T H E W R O N G F U L C O N V I C T I O N O F J A M E S H A R R O D By John Albert

Jeanne Gunter was an attractive, youthful and vivacious 39-year-old woman in 1971 when she first met Ed Tovrea. They gradually came to know each other over the next two years and then, in 1973, they were married. Jeanne was finally able to lead the life to which she had long aspired, as a glamorous, wealthy socialite in Phoenix, Arizona. Ed Tovrea was a very successful, wealthy and prominent, 67-year-old man.

They had been married for ten years when Ed died in 1983 of natural causes. In his will Ed left 200 thousand dollars to each of his three children and the balance to his wife, Jeanne. The estate Jeanne inherited was worth about 2.3 million dollars in cash, plus she gained control, as executor, of the land trust which gave her an income of approximately $300,000 per year. The real estate portion of Ed Tovrea's estate which had been set aside in the trust was a 43-acre parcel of land with the famous landmark, "Tovrea Castle," on it. That land is in a prime location. It was then valued at 3.9 million and is currently being sold for 754 million dollars. Ed's will states that the land trust reverts to his children upon Jeanne's death. His son, Ed "Hap" Tovrea, was made a trustee of that land trust.

Then Jeanne herself died on March, 31, 1988, a violent, unnatural death, of gunshot wounds. She had been murdered in the bedroom of her home. She was shot five times in the head, professional execution style.

Jeanne had never managed to win the affection of her husband's children. They had been friendly at times but the children resented the way Jeanne had restricted their access to their father especially during his last months before he died. And they resented the fact that they were left out of their father's estate in his will. Jeanne had inherited nearly everything. When she was killed, her step-children became suspects. The prosecutor pointed out that, Hap Tovrea, stood to gain control of the land trust from his father's estate upon Jeanne's death. That was offered as a motive for the murder.

The cash portion of Jeanne's estate passed to her real daughter, by a previous marriage, Deborah Noland Luster. If one "follows the money," it would also implicate Deborah. Jeanne had not been any more successful in endearing herself to her own daughter than to her step-children. She and Deborah had been estranged in the months before Jeanne's murder. Jeanne was quoted by her sister as telling both her best friend and her insurance agent a few weeks before she died, that she intended to change her will to disinherit Deborah.

There is a third theory of the murder. Jeanne Tovrea was a thrill-seeker, unrestrained by legal or moral compunctions. According to police records she was involved in several illegal enterprises. She was a drug dealer, she transported drugs, she financed drug deals and she had been operating a loan sharking business with people who were reputedly gang connected. Jeanne told many of her acquaintances the details of her illegal activities and her relationships with gangsters. She was not a discreet or circumspect person. This theory of the murder suggests that Jeanne had come to know too much about her cohort's criminal activities so she was killed to silence her. The police investigators have a confession made in 1991 from a man who says that he was hired by Jeanne's criminal associates to have her killed. He admits to his part in the murder and names the people who hired him and the actual killer. He quotes the actual hit man confessing to him.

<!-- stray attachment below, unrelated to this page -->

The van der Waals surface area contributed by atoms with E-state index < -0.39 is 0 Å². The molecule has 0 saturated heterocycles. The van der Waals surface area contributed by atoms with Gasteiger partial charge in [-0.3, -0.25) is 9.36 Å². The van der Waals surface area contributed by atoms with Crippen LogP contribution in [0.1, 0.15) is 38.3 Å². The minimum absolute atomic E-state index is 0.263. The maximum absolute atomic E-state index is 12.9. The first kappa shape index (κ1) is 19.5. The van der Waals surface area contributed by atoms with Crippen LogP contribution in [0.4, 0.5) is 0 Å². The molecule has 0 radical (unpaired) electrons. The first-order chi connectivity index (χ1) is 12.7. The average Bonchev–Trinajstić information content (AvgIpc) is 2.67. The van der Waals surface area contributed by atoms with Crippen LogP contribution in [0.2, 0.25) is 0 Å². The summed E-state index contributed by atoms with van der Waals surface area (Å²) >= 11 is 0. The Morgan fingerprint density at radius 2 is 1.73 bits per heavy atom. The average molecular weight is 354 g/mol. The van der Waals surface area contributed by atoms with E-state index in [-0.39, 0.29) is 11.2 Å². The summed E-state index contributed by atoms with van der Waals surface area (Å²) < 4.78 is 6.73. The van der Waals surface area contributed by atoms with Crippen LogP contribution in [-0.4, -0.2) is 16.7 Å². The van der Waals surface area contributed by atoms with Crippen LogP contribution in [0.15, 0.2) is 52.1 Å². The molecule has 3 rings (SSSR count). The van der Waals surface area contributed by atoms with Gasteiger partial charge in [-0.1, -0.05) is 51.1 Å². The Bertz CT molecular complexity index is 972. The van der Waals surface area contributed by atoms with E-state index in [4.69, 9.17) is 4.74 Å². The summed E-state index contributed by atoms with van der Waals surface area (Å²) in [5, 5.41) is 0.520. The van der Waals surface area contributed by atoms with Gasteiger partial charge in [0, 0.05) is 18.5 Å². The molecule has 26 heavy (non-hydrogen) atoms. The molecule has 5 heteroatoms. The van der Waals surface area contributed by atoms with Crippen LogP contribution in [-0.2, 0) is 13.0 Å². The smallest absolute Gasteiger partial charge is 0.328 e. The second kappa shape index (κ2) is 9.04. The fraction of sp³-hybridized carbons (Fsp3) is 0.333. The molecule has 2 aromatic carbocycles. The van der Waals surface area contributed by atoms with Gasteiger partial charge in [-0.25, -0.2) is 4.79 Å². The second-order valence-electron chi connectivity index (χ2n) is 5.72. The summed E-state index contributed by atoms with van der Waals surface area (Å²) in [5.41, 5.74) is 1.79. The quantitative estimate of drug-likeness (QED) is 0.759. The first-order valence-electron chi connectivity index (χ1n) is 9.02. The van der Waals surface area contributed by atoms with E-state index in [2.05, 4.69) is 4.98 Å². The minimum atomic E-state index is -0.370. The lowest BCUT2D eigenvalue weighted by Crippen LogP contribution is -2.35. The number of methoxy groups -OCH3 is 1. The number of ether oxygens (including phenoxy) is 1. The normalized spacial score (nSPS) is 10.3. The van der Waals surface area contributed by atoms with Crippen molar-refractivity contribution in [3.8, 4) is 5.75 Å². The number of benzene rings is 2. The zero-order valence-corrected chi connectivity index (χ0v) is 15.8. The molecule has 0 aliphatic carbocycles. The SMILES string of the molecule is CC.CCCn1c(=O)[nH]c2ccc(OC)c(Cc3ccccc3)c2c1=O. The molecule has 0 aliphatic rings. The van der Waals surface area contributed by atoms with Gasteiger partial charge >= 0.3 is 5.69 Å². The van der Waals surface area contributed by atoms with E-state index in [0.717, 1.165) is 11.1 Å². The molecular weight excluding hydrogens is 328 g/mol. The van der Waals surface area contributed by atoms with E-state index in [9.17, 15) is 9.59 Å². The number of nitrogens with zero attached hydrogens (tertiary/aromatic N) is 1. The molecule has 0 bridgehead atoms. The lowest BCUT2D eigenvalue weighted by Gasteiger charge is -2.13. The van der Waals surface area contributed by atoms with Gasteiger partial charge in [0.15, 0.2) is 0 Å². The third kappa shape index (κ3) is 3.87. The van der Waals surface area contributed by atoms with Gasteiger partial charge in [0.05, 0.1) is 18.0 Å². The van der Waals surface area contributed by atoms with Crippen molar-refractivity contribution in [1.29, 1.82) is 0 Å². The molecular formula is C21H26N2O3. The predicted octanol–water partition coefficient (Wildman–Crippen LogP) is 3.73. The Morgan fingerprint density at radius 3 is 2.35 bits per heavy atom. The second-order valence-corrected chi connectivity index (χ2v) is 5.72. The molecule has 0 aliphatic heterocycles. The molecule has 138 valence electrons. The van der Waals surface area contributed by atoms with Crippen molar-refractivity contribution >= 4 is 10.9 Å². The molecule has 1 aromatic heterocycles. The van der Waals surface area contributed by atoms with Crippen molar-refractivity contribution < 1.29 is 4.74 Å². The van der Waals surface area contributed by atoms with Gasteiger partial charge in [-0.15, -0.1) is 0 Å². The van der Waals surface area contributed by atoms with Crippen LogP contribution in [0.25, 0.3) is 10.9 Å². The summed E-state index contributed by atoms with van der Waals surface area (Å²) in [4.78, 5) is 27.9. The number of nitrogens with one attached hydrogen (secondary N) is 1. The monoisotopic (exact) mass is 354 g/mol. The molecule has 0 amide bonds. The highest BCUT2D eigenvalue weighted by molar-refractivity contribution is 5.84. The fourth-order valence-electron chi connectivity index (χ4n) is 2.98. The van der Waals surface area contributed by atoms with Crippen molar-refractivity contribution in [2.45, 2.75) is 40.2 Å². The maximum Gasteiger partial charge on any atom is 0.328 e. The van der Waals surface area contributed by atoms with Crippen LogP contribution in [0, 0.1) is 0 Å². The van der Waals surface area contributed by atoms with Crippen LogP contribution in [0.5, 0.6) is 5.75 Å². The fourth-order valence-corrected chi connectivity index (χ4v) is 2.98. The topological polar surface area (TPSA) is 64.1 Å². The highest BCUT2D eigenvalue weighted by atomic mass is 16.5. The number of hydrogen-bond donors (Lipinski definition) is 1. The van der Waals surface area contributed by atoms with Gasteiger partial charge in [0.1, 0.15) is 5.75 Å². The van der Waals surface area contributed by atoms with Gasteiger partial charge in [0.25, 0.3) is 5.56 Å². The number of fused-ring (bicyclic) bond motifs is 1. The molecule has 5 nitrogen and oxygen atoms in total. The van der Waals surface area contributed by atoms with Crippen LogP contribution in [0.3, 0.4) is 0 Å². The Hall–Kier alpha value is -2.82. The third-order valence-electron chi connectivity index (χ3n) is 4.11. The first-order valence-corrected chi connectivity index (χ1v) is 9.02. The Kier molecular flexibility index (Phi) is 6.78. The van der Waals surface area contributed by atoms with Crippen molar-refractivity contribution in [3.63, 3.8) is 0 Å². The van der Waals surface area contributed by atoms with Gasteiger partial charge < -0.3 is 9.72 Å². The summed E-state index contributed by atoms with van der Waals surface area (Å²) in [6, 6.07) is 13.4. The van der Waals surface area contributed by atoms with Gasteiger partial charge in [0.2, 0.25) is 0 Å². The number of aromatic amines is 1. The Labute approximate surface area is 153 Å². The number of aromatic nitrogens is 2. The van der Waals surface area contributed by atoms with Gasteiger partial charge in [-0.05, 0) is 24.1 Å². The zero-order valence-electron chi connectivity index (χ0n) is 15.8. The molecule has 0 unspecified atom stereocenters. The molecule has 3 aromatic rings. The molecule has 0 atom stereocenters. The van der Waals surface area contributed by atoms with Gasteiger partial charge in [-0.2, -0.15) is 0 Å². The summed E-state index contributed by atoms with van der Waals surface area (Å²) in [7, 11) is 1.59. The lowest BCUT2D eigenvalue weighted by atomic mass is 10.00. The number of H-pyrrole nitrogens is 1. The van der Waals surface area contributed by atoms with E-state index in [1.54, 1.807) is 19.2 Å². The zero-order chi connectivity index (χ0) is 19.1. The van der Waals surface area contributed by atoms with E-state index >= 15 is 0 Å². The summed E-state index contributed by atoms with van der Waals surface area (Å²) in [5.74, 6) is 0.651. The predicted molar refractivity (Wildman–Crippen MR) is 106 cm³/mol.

The police did not, however, make formal charges against anyone for the murder of Jeanne Tovrea. The case went unsolved until an "Unsolved Mysteries" program highlighted the case. A man from Albuquerque, New Mexico, called the police anonymously in Phoenix, Arizona, in December of 1993, to report that after watching that program, he knew the killer to be James Harrod. Finally, twenty months later, on September 14, 1995, the police arrested Harrod and charged him with the murder. He was tried and convicted on May 27, 1998, and sentenced to death.

Jeanne Tovrea lived in a guarded, gated community on the side of a mountain in Phoenix , Arizona. The prosecutor's theory was that James Harrod, and a hired hit man, hiked over the mountain, came into the private community from the rear, entered her backyard through the fence gate, then broke into her home through the kitchen window. Harrod, who weighed 225 pounds, supposedly climbed through the twenty by twenty-four-inch window opening after having carefully removed the glass. Having gained entry, he supposedly helped his unnamed accomplice into the house and then he remained in the kitchen while the accomplice committed the murder in the bedroom. Then they both left through the sliding patio door, setting off the house alarm but leaving no tracks in the pure white carpeting.

Ten years after the murder, at James Harrod's trial, the police claimed to have found twelve fingerprints matching Harrod's prints on a pane of glass. That pane of glass had been removed, intact, from the kitchen window, by removing the vinyl glazing bead. But James Harrod had never been there. His fingerprints were never on that glass or anywhere at that house. No photographs of the latent fingerprints were taken. Some of those prints were negative impressions. That is, where the ridges and furrows are reversed. The pane of glass itself was never taken into evidence by the police. It was left laying at the scene of the crime.

That kitchen window is a conventional aluminum, horizontal sliding window. The vinyl glazing bead which holds the glass in place is on the inside of the window. It is not possible for the glass to be removed from the outside without breaking the glass. It was never shown that the pane of glass actually came out of that window. The entire prosecution scenario of the crime is based upon a false hypothesis.

As Deputy Maricopa County Attorney, Paul Ahler, said in his closing remarks, "The fingerprints are the glue that holds this whole thing together."

James Harrod's fingerprints had been entered in the national fingerprint data base in 1987 when he became a licensed real estate agent. The police would have identified him eight years earlier if his prints had been found at the scene. All of this suggests the conclusion, that the fingerprint evidence may have been faked. The alleged fingerprint evidence was the only forensic evidence offered to connect James Harrod to the crime.